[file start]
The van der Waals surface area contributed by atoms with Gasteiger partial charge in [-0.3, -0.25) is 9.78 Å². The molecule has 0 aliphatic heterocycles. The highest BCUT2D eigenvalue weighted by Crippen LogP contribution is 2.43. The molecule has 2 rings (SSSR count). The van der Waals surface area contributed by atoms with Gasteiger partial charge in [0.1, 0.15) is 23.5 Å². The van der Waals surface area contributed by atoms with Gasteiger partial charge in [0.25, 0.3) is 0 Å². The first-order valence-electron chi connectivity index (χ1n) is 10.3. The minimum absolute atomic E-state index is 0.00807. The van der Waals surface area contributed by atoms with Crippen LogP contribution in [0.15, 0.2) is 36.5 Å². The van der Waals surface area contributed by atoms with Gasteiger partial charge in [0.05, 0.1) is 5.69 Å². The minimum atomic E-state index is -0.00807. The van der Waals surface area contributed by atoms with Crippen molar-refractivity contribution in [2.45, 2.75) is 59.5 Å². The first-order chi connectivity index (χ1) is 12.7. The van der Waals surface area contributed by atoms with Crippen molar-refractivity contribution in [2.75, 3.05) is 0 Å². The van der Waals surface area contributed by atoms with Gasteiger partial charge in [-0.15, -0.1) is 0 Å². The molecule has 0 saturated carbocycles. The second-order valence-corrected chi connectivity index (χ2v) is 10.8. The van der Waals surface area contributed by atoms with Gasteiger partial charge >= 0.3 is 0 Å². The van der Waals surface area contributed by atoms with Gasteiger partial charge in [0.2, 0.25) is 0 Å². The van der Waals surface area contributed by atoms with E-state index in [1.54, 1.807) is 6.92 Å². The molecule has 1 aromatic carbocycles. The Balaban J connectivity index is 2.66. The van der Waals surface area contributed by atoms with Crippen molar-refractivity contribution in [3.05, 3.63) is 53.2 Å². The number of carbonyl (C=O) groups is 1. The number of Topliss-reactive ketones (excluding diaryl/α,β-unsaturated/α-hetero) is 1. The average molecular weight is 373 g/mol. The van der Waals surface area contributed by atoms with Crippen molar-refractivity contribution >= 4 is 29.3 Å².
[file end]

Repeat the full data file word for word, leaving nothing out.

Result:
The van der Waals surface area contributed by atoms with Gasteiger partial charge in [-0.3, -0.25) is 9.78 Å². The molecule has 0 aliphatic heterocycles. The highest BCUT2D eigenvalue weighted by Crippen LogP contribution is 2.43. The molecule has 2 rings (SSSR count). The van der Waals surface area contributed by atoms with Gasteiger partial charge in [0.1, 0.15) is 23.5 Å². The van der Waals surface area contributed by atoms with Gasteiger partial charge in [0.25, 0.3) is 0 Å². The first-order valence-electron chi connectivity index (χ1n) is 10.3. The minimum absolute atomic E-state index is 0.00807. The van der Waals surface area contributed by atoms with Crippen LogP contribution in [0.15, 0.2) is 36.5 Å². The van der Waals surface area contributed by atoms with Gasteiger partial charge in [0.05, 0.1) is 5.69 Å². The minimum atomic E-state index is -0.00807. The van der Waals surface area contributed by atoms with Crippen molar-refractivity contribution in [2.45, 2.75) is 59.5 Å². The first-order chi connectivity index (χ1) is 12.7. The van der Waals surface area contributed by atoms with Crippen molar-refractivity contribution in [2.75, 3.05) is 0 Å². The van der Waals surface area contributed by atoms with Gasteiger partial charge in [-0.15, -0.1) is 0 Å². The molecule has 0 saturated carbocycles. The second-order valence-corrected chi connectivity index (χ2v) is 10.8. The van der Waals surface area contributed by atoms with Gasteiger partial charge >= 0.3 is 0 Å². The van der Waals surface area contributed by atoms with Gasteiger partial charge in [0.2, 0.25) is 0 Å². The van der Waals surface area contributed by atoms with E-state index in [1.54, 1.807) is 6.92 Å². The molecule has 1 aromatic carbocycles. The Balaban J connectivity index is 2.66. The van der Waals surface area contributed by atoms with Crippen molar-refractivity contribution in [3.05, 3.63) is 53.2 Å². The number of carbonyl (C=O) groups is 1. The number of Topliss-reactive ketones (excluding diaryl/α,β-unsaturated/α-hetero) is 1. The average molecular weight is 373 g/mol. The van der Waals surface area contributed by atoms with Crippen molar-refractivity contribution >= 4 is 29.3 Å².